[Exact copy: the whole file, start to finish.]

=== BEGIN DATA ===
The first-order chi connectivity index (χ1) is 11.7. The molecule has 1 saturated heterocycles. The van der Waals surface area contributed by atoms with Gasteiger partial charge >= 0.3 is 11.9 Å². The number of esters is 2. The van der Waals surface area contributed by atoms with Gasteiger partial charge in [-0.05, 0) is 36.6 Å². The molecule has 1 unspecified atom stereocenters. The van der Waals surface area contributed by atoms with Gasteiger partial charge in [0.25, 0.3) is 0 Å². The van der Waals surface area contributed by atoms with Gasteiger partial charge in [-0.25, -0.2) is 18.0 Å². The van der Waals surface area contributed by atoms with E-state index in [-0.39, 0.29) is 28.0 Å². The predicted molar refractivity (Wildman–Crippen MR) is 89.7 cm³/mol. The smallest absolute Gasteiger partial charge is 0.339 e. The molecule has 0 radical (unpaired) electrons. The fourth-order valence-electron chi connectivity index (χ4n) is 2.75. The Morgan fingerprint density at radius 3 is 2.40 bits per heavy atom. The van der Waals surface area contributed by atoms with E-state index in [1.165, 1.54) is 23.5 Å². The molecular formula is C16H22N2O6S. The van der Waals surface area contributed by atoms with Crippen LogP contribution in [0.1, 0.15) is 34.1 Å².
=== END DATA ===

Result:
The first-order chi connectivity index (χ1) is 11.7. The molecule has 1 saturated heterocycles. The van der Waals surface area contributed by atoms with Gasteiger partial charge >= 0.3 is 11.9 Å². The number of esters is 2. The van der Waals surface area contributed by atoms with Gasteiger partial charge in [-0.05, 0) is 36.6 Å². The molecule has 1 unspecified atom stereocenters. The van der Waals surface area contributed by atoms with Gasteiger partial charge in [0.25, 0.3) is 0 Å². The van der Waals surface area contributed by atoms with Gasteiger partial charge in [-0.25, -0.2) is 18.0 Å². The van der Waals surface area contributed by atoms with E-state index in [-0.39, 0.29) is 28.0 Å². The predicted molar refractivity (Wildman–Crippen MR) is 89.7 cm³/mol. The smallest absolute Gasteiger partial charge is 0.339 e. The molecule has 0 radical (unpaired) electrons. The fourth-order valence-electron chi connectivity index (χ4n) is 2.75. The Morgan fingerprint density at radius 3 is 2.40 bits per heavy atom. The van der Waals surface area contributed by atoms with E-state index in [1.165, 1.54) is 23.5 Å². The molecular formula is C16H22N2O6S. The van der Waals surface area contributed by atoms with Crippen LogP contribution in [0.1, 0.15) is 34.1 Å².